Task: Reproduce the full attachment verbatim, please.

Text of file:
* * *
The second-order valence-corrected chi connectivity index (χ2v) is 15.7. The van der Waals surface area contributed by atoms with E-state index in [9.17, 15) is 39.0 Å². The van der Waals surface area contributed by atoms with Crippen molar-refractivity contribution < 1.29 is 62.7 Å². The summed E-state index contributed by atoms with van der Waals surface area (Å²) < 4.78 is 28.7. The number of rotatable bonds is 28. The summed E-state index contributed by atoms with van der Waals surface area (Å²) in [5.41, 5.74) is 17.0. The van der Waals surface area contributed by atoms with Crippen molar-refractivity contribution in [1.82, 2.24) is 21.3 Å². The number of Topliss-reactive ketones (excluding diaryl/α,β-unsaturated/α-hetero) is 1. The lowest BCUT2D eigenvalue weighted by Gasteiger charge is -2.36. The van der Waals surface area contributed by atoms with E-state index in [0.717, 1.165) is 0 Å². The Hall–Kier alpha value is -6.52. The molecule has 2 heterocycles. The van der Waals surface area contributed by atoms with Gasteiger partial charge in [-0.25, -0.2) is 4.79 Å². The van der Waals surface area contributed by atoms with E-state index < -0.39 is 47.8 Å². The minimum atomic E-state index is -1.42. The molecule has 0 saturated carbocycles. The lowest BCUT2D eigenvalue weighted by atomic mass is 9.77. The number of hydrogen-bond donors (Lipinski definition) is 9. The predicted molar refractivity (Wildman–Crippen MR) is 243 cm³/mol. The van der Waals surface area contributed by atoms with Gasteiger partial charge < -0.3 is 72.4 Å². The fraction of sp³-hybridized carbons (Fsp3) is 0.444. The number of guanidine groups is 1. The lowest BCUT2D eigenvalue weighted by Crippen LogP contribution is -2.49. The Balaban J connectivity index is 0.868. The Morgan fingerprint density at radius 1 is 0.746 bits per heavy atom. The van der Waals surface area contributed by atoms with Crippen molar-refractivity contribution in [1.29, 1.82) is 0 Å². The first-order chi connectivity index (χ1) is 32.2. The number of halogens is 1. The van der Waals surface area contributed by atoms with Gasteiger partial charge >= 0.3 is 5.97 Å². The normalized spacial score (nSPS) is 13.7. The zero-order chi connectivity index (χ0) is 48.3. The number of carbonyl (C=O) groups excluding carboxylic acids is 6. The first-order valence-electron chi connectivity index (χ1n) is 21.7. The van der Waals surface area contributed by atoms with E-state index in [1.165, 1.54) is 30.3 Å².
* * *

The second-order valence-corrected chi connectivity index (χ2v) is 15.7. The van der Waals surface area contributed by atoms with E-state index in [9.17, 15) is 39.0 Å². The van der Waals surface area contributed by atoms with Crippen molar-refractivity contribution < 1.29 is 62.7 Å². The summed E-state index contributed by atoms with van der Waals surface area (Å²) < 4.78 is 28.7. The number of rotatable bonds is 28. The summed E-state index contributed by atoms with van der Waals surface area (Å²) in [5.41, 5.74) is 17.0. The van der Waals surface area contributed by atoms with Crippen molar-refractivity contribution in [1.82, 2.24) is 21.3 Å². The number of Topliss-reactive ketones (excluding diaryl/α,β-unsaturated/α-hetero) is 1. The lowest BCUT2D eigenvalue weighted by Gasteiger charge is -2.36. The van der Waals surface area contributed by atoms with E-state index in [0.717, 1.165) is 0 Å². The Hall–Kier alpha value is -6.52. The molecule has 2 heterocycles. The van der Waals surface area contributed by atoms with Gasteiger partial charge in [-0.25, -0.2) is 4.79 Å². The van der Waals surface area contributed by atoms with E-state index < -0.39 is 47.8 Å². The minimum atomic E-state index is -1.42. The molecule has 0 saturated carbocycles. The lowest BCUT2D eigenvalue weighted by atomic mass is 9.77. The number of hydrogen-bond donors (Lipinski definition) is 9. The predicted molar refractivity (Wildman–Crippen MR) is 243 cm³/mol. The van der Waals surface area contributed by atoms with Gasteiger partial charge < -0.3 is 72.4 Å². The fraction of sp³-hybridized carbons (Fsp3) is 0.444. The number of guanidine groups is 1. The lowest BCUT2D eigenvalue weighted by Crippen LogP contribution is -2.49. The Balaban J connectivity index is 0.868. The Morgan fingerprint density at radius 1 is 0.746 bits per heavy atom. The van der Waals surface area contributed by atoms with Crippen molar-refractivity contribution in [1.29, 1.82) is 0 Å². The first-order chi connectivity index (χ1) is 32.2. The number of halogens is 1. The van der Waals surface area contributed by atoms with Gasteiger partial charge >= 0.3 is 5.97 Å². The normalized spacial score (nSPS) is 13.7. The zero-order chi connectivity index (χ0) is 48.3. The number of carbonyl (C=O) groups excluding carboxylic acids is 6. The first-order valence-electron chi connectivity index (χ1n) is 21.7. The van der Waals surface area contributed by atoms with E-state index in [1.165, 1.54) is 30.3 Å².